Term Scientific Term Evidence Link
human Homo sapiens High NCBI
rat Rattus norvegicus High NCBI
mouse Mus musculus Moderate NCBI
rabbit Oryctolagus cuniculus Moderate NCBI

Life Stages

An indication of the the relevant life stage(s) for this KE. More help
Life stage Evidence
Adult Moderate
Not Otherwise Specified Moderate

Sex Applicability

An indication of the the relevant sex for this KE. More help
Term Evidence
Male High
Female Low
Unspecific Moderate

Key Event Description

A description of the biological state being observed or measured, the biological compartment in which it is measured, and its general role in the biology should be provided. More help

Nitric oxide (NO) is a diffusible molecule produced by many cell types, including endothelial cells, and is responsible for vasodilation (Schulz, Gori & Münzel, 2011; Soloviev & Kizub, 2019). NO is constitutively produced by endothelial nitric oxide synthase (eNOS) and neuronal NOS (nNOS), and can be increased by inducible NOS (iNOS) (Powers & Jackson, 2008). Changes in the expression or activity of NOS enzymes can cause changes in NO levels. For example, iNOS is mainly regulated through transcription which can result in increased production of NO (Farah, Michel & Balligand, 2018). Also, eNOS can be regulated by Ca2+ concentrations and blood flow shear stress through phosphorylation at Ser1177 (activating) and Thr495 (inhibiting) (Förstermann, 2010). Various pathways can also regulate eNOS phosphorylation and therefore NO levels, including the phosphatidylinositol 3-kinase (PI3K)/Akt pathway, the RhoA/Rho kinase (ROCK) pathway, the renin-angiotensin-aldosterone system (RAAS) and the acidic sphingomyelinase/ceramide (Hemmings & Restuccia 2012; Millatt et al., 1999; Nagane et al., 2021; Soloviev & Kizub, 2019; Yao et al., 2010).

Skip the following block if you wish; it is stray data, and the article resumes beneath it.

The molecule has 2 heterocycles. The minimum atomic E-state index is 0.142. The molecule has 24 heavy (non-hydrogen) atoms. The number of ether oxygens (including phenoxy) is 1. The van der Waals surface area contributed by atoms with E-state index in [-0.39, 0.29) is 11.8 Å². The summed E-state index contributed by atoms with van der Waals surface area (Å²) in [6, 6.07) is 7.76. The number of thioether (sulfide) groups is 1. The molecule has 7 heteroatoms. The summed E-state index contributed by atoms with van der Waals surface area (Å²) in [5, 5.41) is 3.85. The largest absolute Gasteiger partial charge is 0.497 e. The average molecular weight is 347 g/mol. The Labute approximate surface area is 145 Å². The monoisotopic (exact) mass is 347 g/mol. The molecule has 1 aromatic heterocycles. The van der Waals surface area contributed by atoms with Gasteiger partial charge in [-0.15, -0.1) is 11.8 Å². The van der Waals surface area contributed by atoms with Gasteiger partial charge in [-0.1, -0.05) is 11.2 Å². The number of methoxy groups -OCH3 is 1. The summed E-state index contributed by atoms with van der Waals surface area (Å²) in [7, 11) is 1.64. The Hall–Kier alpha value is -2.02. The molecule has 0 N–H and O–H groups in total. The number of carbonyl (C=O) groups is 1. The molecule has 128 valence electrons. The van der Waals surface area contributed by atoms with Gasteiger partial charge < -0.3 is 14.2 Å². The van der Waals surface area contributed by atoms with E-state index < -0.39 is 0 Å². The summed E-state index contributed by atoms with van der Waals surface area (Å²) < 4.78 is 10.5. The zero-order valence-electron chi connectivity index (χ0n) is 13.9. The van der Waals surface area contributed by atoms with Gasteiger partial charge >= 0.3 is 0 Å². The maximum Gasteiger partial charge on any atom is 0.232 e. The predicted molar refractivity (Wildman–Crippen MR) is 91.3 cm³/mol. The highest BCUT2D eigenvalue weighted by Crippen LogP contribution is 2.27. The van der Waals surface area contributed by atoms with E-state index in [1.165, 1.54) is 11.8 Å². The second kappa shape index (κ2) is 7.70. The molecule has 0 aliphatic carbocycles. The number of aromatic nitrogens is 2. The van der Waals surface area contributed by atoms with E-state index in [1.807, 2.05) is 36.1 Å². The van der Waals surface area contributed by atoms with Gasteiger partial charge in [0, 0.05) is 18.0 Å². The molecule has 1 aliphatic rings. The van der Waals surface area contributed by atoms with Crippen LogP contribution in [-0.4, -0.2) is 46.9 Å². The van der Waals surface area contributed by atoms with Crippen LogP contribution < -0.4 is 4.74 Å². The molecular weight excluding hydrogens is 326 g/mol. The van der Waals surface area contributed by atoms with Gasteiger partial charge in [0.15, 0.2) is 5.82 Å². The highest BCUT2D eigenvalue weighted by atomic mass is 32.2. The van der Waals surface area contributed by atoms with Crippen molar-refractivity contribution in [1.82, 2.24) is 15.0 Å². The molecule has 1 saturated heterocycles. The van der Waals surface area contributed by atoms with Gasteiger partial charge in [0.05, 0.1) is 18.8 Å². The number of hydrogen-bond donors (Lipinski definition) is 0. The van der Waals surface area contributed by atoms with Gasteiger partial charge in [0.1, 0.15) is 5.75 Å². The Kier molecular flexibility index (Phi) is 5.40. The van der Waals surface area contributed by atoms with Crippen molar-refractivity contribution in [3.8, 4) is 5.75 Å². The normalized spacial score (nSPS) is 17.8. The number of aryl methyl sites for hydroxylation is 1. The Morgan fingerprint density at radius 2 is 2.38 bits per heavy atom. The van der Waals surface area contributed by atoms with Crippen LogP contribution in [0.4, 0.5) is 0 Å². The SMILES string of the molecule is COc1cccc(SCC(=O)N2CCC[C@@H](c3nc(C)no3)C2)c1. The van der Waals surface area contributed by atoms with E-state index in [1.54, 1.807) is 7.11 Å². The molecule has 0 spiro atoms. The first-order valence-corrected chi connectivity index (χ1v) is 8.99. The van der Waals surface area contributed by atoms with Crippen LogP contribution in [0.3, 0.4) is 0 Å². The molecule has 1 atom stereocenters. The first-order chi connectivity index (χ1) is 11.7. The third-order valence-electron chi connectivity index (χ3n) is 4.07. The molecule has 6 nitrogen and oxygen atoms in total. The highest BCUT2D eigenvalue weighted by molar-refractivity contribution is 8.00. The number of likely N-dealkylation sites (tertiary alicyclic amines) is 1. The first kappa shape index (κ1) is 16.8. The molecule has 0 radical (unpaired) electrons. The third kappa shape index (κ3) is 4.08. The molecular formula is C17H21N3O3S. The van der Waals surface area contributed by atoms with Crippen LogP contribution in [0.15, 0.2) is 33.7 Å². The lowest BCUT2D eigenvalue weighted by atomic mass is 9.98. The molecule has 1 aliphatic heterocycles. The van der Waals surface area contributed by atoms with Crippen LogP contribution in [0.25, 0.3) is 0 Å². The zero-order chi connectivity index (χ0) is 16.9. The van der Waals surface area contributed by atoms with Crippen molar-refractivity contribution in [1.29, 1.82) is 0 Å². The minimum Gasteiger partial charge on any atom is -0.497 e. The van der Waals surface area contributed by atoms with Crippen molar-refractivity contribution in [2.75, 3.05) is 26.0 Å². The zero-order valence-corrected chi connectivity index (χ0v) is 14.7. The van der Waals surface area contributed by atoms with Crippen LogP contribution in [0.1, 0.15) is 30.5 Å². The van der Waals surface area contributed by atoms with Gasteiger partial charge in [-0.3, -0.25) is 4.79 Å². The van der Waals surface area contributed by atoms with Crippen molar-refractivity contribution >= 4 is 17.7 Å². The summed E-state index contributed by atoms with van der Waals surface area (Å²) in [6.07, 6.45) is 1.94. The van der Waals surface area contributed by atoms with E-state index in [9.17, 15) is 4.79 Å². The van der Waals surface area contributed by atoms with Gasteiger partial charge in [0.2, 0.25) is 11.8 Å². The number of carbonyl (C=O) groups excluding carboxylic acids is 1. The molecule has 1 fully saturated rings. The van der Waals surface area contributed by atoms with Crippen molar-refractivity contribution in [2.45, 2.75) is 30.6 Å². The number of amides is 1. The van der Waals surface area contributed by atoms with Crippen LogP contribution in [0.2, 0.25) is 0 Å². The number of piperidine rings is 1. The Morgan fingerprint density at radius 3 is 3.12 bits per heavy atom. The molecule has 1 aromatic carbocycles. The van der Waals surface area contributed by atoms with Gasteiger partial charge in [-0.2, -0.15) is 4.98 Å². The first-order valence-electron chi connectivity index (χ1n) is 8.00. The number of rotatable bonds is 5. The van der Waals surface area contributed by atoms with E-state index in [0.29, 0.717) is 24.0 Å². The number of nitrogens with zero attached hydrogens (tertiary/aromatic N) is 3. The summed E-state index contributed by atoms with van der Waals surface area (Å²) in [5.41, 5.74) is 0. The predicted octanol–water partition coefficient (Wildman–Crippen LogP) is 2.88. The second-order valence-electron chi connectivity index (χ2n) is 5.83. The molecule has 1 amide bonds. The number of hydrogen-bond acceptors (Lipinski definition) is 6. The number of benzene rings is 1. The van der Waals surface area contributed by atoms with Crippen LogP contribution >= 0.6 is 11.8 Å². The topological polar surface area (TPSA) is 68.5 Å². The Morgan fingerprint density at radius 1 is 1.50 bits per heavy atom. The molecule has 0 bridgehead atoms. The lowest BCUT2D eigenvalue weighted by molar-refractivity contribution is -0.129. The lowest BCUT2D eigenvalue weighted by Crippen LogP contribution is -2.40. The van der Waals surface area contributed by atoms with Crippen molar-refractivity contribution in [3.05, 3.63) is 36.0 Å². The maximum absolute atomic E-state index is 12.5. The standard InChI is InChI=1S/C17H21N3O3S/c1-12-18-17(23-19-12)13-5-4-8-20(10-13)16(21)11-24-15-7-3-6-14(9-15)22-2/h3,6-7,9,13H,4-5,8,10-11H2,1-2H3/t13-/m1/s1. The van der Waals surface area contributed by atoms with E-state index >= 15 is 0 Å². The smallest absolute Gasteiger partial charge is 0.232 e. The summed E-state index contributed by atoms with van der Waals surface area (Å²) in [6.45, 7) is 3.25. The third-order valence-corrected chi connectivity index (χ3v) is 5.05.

How It Is Measured or Detected

A description of the type(s) of measurements that can be employed to evaluate the KE and the relative level of scientific confidence in those measurements.These can range from citation of specific validated test guidelines, citation of specific methods published in the peer reviewed literature, or outlines of a general protocol or approach (e.g., a protein may be measured by ELISA). Do not provide detailed protocols. More help

Assay

Reference

Description

OECD Approved Assay